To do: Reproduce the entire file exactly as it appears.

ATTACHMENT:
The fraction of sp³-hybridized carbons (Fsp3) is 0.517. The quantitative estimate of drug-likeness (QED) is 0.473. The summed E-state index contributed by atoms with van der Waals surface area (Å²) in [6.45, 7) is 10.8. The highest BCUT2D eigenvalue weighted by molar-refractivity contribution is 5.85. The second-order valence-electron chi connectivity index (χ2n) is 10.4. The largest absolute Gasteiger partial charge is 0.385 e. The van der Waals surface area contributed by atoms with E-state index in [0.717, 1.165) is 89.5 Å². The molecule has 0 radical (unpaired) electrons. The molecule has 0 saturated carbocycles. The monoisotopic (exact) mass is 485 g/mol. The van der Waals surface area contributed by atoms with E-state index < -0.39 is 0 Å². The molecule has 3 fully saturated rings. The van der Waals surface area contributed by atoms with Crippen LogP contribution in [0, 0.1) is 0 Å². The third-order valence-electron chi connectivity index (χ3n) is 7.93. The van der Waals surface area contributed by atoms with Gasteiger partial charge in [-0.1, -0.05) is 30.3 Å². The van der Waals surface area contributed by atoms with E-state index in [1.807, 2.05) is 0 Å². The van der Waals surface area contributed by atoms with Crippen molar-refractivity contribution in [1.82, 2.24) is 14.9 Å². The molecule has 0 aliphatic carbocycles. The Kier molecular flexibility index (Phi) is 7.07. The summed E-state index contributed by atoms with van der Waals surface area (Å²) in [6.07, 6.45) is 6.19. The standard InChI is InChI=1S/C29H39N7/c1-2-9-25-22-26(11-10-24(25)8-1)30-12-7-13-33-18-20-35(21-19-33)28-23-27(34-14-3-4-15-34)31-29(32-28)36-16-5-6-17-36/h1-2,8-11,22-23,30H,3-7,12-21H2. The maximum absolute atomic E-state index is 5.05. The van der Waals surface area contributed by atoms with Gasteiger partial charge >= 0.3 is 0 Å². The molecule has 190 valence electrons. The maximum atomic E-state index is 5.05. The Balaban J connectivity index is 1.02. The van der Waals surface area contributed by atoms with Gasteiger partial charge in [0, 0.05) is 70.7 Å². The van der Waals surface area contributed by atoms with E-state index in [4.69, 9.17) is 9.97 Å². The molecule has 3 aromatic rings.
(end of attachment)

The fraction of sp³-hybridized carbons (Fsp3) is 0.517. The quantitative estimate of drug-likeness (QED) is 0.473. The summed E-state index contributed by atoms with van der Waals surface area (Å²) in [6.45, 7) is 10.8. The highest BCUT2D eigenvalue weighted by molar-refractivity contribution is 5.85. The second-order valence-electron chi connectivity index (χ2n) is 10.4. The largest absolute Gasteiger partial charge is 0.385 e. The van der Waals surface area contributed by atoms with E-state index in [0.717, 1.165) is 89.5 Å². The molecule has 0 radical (unpaired) electrons. The molecule has 0 saturated carbocycles. The monoisotopic (exact) mass is 485 g/mol. The van der Waals surface area contributed by atoms with E-state index < -0.39 is 0 Å². The molecule has 3 fully saturated rings. The van der Waals surface area contributed by atoms with Crippen LogP contribution in [0, 0.1) is 0 Å². The third-order valence-electron chi connectivity index (χ3n) is 7.93. The van der Waals surface area contributed by atoms with Gasteiger partial charge in [-0.1, -0.05) is 30.3 Å². The van der Waals surface area contributed by atoms with E-state index in [1.807, 2.05) is 0 Å². The van der Waals surface area contributed by atoms with Crippen molar-refractivity contribution in [1.82, 2.24) is 14.9 Å². The molecule has 0 aliphatic carbocycles. The Kier molecular flexibility index (Phi) is 7.07. The summed E-state index contributed by atoms with van der Waals surface area (Å²) in [6.07, 6.45) is 6.19. The standard InChI is InChI=1S/C29H39N7/c1-2-9-25-22-26(11-10-24(25)8-1)30-12-7-13-33-18-20-35(21-19-33)28-23-27(34-14-3-4-15-34)31-29(32-28)36-16-5-6-17-36/h1-2,8-11,22-23,30H,3-7,12-21H2. The maximum absolute atomic E-state index is 5.05. The van der Waals surface area contributed by atoms with Gasteiger partial charge >= 0.3 is 0 Å². The molecule has 190 valence electrons. The maximum atomic E-state index is 5.05. The Balaban J connectivity index is 1.02. The van der Waals surface area contributed by atoms with Gasteiger partial charge in [0, 0.05) is 70.7 Å². The van der Waals surface area contributed by atoms with E-state index in [4.69, 9.17) is 9.97 Å². The molecule has 3 aromatic rings.